Pizzaiola is a classic and very simple Neapolitan dish: young beef, ripe tomatoes, extra virgin olive oil, oregano, garlic, seasoning and parsley.
These are the simple flavours of Naples, the home of pizza (Campania region of Italy) and like a well made Neapolitan pizza the ingredients are simple and few. There may be some complimentary variations when i napoletani (Neapolitan people) make this dish, for example the addition of basil or some finely chopped anchovies.
If you look for a recipe on the web, you may be grossly misinformed. And if you want the real thing, pizzaiola is cooked on the stove, no mushrooms, bacon, cheese slices, capers, olives or any other embellishments.
I have always made pizzaiola as my mother made it and was interested to compare her recipe with those of others. I have varied resources about Italian regional cuisine but because it is a Neapolitan dish it is not widely represented by all of the classic food writers, for example it is not in The Science of Cooking and the Art of Eating Well (La scienza in cucina e l’arte di mangiare bene –Pellegrino Artusi 1820–1911), nor in any of my resources by Marcella Hazan or Bugialli. However I was pleased to see that some of the old, celebrity lions and lionesses (e.g. Waverly Root, Ada Boni, Elizabeth David, Anna Gosetti della Salda) include the recipe in their collections.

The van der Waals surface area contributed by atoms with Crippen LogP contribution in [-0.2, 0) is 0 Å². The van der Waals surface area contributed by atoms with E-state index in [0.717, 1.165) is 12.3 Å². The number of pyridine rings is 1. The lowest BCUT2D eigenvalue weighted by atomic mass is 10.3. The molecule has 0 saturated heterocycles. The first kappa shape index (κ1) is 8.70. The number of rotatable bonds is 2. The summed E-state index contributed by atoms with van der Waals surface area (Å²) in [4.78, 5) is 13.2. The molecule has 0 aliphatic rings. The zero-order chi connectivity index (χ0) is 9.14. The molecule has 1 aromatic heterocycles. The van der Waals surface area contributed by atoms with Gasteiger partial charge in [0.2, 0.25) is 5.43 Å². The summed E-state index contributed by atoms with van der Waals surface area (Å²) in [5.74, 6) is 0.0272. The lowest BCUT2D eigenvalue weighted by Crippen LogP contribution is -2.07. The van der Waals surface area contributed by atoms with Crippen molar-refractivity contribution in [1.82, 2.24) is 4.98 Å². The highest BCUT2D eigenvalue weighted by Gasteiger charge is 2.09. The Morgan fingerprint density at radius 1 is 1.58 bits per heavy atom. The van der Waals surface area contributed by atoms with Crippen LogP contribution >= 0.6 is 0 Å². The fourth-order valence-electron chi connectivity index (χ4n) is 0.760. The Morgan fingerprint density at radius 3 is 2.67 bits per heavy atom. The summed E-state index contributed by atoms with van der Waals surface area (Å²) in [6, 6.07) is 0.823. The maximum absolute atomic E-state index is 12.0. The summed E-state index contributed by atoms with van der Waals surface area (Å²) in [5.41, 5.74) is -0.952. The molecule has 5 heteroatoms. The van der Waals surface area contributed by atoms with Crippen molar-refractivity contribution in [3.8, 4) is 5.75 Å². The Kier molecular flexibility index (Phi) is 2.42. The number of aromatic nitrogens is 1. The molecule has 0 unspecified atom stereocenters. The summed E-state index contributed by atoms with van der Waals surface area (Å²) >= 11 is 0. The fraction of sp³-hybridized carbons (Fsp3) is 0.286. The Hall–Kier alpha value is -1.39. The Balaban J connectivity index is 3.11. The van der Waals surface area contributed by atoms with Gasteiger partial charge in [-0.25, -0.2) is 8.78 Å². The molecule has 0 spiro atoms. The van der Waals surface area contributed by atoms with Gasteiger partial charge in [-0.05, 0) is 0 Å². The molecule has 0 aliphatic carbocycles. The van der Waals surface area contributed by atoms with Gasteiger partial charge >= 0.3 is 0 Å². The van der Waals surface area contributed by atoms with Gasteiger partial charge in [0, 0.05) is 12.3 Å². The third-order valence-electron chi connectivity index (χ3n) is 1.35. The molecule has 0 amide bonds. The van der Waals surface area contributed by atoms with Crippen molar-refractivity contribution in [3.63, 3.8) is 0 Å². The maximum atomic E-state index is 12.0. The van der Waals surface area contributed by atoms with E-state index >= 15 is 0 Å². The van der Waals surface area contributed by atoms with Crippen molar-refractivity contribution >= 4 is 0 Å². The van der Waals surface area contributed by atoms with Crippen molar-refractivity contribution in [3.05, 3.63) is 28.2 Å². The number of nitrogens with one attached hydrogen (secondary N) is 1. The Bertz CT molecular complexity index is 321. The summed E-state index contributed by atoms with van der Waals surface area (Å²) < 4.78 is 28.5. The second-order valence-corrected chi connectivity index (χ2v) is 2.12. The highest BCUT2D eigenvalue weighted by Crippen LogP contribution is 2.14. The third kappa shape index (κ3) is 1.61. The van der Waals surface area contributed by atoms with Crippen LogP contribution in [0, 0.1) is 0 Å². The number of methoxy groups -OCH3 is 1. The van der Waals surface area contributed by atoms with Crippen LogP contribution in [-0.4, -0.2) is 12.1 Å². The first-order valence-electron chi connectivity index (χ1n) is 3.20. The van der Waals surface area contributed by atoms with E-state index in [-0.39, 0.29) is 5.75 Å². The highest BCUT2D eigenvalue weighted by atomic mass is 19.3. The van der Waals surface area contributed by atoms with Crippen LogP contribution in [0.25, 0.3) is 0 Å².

In some of the recipes, the steak is sealed quickly in hot oil before it is added to the rest of the ingredients. My mother always added the steak raw (as in some of the older recipes) – this results into a much lighter and fresher flavoured dish.
Like my mother, I like to add potatoes to pizzaiola (patate all pizzaiola is also a classic Neapolitan dish and often the two are combined) and the potatoes and the meat cook at the same time. Usually in Italian cuisine dry oregano is preferred (because it is stronger tasting), but for pizzaiola the fresh oregano is also liked – use a generous amount of fresh oregano and cut it finely.
Lean, young beef, sliced thinly is best. I use thinly sliced topside (as photo above) or girello (as in the photo below) and I vary the amounts of tomato I use, for example I used 4 fresh tomatoes (photo above) whereas I used about 600g of canned tomatoes when I cooked the pizzaiola as in the photo below.
This dish is assembled in layers and then cooked. This recipe is for 4 people:young beef/yearling steaks, very thinly sliced, trimmed of all fat (4- estimate one per person)
tomatoes, peeled, seeded and chopped, 400g (1 can or fresh)
potatoes, peeled, then cut into thick slices, estimate 1 or more for each guest
extra virgin olive oil, 1/3 cup garlic 3-4 cloves cut finely salt and pepper to taste fresh parsley cut finely, ½ cup oregano, fresh ½ cup (or dried, 2 teaspoons). Begin with a dribble of oil, herbs, garlic and seasoning.
Next, add a layer of tomatoes .
Continue with the layers and ensure that the ingredients are just covered with some tomato. Cover and simmer for 30-40 minutes until the potatoes are cooked and the meat is tender. This is not a dish to eat the meat rare.